Today as I was urging my bike against the wind that hurtled across La Vallée de la Save, my mind was frequently peppered with the words and images I was going to use to describe the incredible transformation of Joan (you haven't forgotten her already have you?).
And as I huffed and puffed pedaled, I realised that the transformation
really isn't Joan's, but my own.
'Huh??' you ask, 'Oh no not another Reality TV, Ange bares all confession!!'
Keep reading - it's not that bad I assure you ;-)
Let me use the words of one of my favourite artists to explain it instead:
The thing has already taken form in my mind before I start it.
(OK - that's not entirely true in Joan's case but she's an exception. I had no idea in the beginning what I wanted her to look like, nor what I wanted her to say. She told me herself.)
The first attempts are absolutely unbearable.
I say this because I want you to know that if you see something worthwhile in what I am doing, it is not by accident but because of real direction and purpose.
Vincent Van Gogh
Am I going to elaborate further?
Just kidding. Actually - in Joan's case, I've purely and simply enjoyed a process of playing around and trying stuff out, which is something I NEVER allow myself to do. I encourage my kids to do it. Encourage other grown up types to do it. And never find the time to do it myself. Funny how we are programmed to think that the 'fun' is only 'allowable' if it's definably productive. Yet it's been sooooo necessary. Why - I may never stop!
My intentions for Joan then?
1) play around and see how many layers of paint and text I could put on one piece of wood.
She now has officially 8 coats of acrylic paint and gesso in varying degrees of disrepair.
2) make her look like someone had randomly scratched a message into the paint.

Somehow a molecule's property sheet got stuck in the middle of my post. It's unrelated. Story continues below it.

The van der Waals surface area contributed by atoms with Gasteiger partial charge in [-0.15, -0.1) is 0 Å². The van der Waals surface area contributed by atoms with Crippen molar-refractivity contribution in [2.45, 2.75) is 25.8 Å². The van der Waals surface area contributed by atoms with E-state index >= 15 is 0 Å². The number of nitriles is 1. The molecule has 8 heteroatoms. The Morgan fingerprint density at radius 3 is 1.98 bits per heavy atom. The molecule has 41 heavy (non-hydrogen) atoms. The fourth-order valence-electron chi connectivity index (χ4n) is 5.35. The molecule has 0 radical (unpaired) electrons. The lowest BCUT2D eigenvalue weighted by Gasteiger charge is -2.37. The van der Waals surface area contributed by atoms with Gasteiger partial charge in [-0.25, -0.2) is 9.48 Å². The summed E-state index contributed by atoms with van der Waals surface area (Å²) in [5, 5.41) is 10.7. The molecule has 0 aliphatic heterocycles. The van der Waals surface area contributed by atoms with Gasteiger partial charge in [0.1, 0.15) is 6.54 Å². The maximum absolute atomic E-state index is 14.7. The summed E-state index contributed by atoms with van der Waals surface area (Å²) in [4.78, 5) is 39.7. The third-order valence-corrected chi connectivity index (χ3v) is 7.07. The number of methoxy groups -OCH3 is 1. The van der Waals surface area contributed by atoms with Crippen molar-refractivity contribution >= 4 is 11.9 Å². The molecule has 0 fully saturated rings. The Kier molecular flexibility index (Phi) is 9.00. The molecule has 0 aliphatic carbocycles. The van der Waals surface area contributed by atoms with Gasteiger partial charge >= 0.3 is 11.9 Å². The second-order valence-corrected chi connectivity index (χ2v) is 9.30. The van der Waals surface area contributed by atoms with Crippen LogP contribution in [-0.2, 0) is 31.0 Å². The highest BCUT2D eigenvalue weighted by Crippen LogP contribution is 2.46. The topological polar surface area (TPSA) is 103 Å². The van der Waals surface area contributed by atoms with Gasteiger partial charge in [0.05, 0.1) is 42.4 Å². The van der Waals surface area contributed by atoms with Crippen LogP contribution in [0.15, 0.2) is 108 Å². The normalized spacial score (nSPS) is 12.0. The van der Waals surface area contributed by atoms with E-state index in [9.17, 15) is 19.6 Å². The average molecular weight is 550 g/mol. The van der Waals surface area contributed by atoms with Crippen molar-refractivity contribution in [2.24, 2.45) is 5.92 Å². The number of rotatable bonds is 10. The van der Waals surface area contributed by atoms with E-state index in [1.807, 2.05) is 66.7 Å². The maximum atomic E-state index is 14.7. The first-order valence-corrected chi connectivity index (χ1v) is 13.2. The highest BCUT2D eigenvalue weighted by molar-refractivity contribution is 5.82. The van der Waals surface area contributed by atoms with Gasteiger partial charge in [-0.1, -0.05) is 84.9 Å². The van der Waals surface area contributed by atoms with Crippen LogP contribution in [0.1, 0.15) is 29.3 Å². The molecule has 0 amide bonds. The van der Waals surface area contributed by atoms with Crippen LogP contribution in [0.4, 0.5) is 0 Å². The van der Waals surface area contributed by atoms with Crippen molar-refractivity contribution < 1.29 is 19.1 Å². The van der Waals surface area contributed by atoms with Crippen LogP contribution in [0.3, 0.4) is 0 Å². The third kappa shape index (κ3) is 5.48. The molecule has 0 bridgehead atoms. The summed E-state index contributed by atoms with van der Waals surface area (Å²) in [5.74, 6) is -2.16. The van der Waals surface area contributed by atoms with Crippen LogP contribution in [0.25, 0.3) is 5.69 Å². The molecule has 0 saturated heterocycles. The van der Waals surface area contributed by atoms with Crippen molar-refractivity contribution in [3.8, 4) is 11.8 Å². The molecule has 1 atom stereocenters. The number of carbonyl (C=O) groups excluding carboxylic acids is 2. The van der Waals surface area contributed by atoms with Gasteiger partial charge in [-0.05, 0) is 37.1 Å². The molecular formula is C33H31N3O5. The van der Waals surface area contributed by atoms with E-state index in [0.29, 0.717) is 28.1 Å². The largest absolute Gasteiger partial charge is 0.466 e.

3) make her look like a sort of guerilla art/improvised object that you might find hanging nonchalantly somewhere beachy, on a beach hut or batch - for you kiwis, a weather worn fence etc ... to give some food for thought to passers by.
What I actually got out of all the playing was much more than a shabby Joan, but rather a knowledge of which instruments work best on the irregularities of wood other than the fine brush I am used to calligraphing with. I got to find out that drawing gum works as well under gesso and thick layers of acrylic paint as under watercolour and ink. I got to enjoy trying lots of different alphabets - none of which were suitable for my purpose but which will look great on other pieces later on. And I got to wallow in indigo, pthalo, ceruleum, turquoise and Hoggar's blue - some of my all time favourite colours. Not to mention allowing myself an hour's hard bike ride because I'd been a good girl and 'discovered' stuff that might just save me time on future pieces! Oops! Have to justify - can't help myself.
I still don't know if calligraphing is a real verb either...
Why am I boring you with all this two posts in a row?
Do you really need to know all the nitty gritty psychological benefits of my playing around with paint and wooden objects?
Do you not have busy lives full of much more important things to read - like fashion magazines, recipe books, Ikea instruction manuals... ?
Of course you do!
But thanks for reading anyway.
I've got a case of ...
Nervous about what I have to reveal to you (my REAL direction and purpose - or one of them at least) on Thursday just before I disappear for two weeks holiday, leaving the messmonsters in the extremely capable hands of the very overworked Beaker!
I think he will be needing some of this:
Watch this space...
Time to pack my bags.
See you Thursday.
PS - for the curious person who asked me what drawing gum was. The English translation on my French bottle says, Liquid Frisket. The mind boggles ;-)